HC Deb 29 April 2004 vol 420 cc996-7
7. Mr. Adrian Bailey (West Bromwich, West)(Lab/Co-op)

What assessment he has made of the effectiveness of the education maintenance allowance in raising levels of participation in post-16 education. [169211]

The Minister for School Standards (Mr. David Miliband)

In the pilots, education maintenance allowances increased participation by 16-year-olds in education by nearly six percentage points. Evaluation findings of the national scheme show that we are expected to ensure that, by 2006–07, 72,000 more young people will be participating in post-16 education thanks to education maintenance allowances.

Mr. Bailey

I thank the Minister for his reply. In my local authority, Sandwell, which is one of the more deprived boroughs in the country, experience of the pilot scheme reflects the figures that he gave. As the grants are linked not only to attendance but to performance, will he give an assessment of improvements in academic performance at this level and assurances on long-term funding to sustain them?

Mr. Miliband

My hon. Friend is absolutely right. The English problem post-16, concerns not only participation but progression. The key aspect of education maintenance allowances is that they are tied to achievement, as well as attendance. I will write to my hon. Friend with the precise figures, but I can assure him that the programmes have had a significant and positive impact on achievement.

Mr. Andrew Robathan (Blaby) (Con)

To use a phrase of the Home Secretary's, is it not bonkers that we should pay children who presumably do not see the value of education to go to school? Is it not equally perverse that this Government, who introduced fees, and are introducing top-up fees for universities, should say on the one hand, "We'll pay you to go to school", and on the other, "We'll saddle you with debt to go to university"?

Mr. Miliband

I will tell the hon. Gentleman what is bonkers. It is bonkers when young people who have the motivation and qualifications to stay on in the educational system have to leave it because they do not have the necessary financial support. We hope over time to teach Conservative Members that, as my hon. Friend the Member for Bolsover (Mr. Skinner) said, socialism is the language of priorities; and this is a priority.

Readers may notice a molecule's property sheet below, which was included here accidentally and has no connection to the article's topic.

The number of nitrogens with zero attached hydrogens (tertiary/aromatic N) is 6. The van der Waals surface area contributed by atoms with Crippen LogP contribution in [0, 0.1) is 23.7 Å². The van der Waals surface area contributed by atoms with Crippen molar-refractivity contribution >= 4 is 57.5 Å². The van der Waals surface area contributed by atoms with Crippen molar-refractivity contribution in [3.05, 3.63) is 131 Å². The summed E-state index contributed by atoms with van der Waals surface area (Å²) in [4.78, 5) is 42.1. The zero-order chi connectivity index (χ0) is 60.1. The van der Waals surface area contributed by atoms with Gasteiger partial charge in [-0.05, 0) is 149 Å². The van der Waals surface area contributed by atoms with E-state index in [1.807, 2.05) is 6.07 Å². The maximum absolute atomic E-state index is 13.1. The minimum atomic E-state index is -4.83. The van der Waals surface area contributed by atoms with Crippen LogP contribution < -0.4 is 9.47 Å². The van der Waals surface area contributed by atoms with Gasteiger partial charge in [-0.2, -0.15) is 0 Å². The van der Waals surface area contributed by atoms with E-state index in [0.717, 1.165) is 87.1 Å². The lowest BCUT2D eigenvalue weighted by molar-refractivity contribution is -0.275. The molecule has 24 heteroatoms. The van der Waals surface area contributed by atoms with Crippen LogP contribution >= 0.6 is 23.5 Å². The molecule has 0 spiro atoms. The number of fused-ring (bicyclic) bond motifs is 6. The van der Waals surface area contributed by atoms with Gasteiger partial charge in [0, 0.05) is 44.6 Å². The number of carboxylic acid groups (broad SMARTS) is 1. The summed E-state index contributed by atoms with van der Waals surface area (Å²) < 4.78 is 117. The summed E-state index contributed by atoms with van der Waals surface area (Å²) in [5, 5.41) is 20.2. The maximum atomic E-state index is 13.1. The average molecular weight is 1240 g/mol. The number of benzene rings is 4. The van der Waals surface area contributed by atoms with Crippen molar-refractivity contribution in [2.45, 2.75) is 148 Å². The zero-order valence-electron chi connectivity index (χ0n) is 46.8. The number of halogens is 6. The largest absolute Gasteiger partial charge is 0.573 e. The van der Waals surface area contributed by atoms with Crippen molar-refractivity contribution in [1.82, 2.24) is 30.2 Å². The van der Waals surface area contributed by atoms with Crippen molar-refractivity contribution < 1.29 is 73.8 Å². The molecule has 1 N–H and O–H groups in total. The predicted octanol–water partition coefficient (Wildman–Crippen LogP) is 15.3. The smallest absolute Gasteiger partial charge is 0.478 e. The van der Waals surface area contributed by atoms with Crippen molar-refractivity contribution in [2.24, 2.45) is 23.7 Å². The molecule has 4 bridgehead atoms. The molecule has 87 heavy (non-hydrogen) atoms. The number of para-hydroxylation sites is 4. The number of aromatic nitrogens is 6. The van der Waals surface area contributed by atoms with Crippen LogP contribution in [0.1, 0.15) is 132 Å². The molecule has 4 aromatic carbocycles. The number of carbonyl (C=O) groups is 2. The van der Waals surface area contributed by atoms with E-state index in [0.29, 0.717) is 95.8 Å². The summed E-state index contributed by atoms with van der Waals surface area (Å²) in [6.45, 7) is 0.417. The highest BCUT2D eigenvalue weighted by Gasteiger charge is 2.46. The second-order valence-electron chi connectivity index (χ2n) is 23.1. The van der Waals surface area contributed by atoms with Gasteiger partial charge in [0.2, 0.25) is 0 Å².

Colin Burgon (Elmet) (Lab)

May 1 bring back a brief report from the chalk face? Last week, I was lucky enough to speak to 16-year-olds at Brigshaw high school. I got a better reception as an MP than I used to get as a school teacher, as those young people listened with rapt attention to the Government's proposals on the education maintenance allowance. This Labour Government have introduced these proposals precisely because young people from such former mining areas did not, for a number of social and cultural reasons, stay on to fulfil their true potential. May I tell my hon. Friend the Minister that when a Labour Government carry on like this, they are doing a brilliant job?

Mr. Miliband

These occasions are the time for asking Ministers searching questions to test Government policy. I am happy to reiterate that in mining areas such as mine and my hon. Friend's, education maintenance allowances can plug a significant gap in the system. We all know that the best investment that we can make is in education, and anything that helps young people to participate and progress in their studies must be good.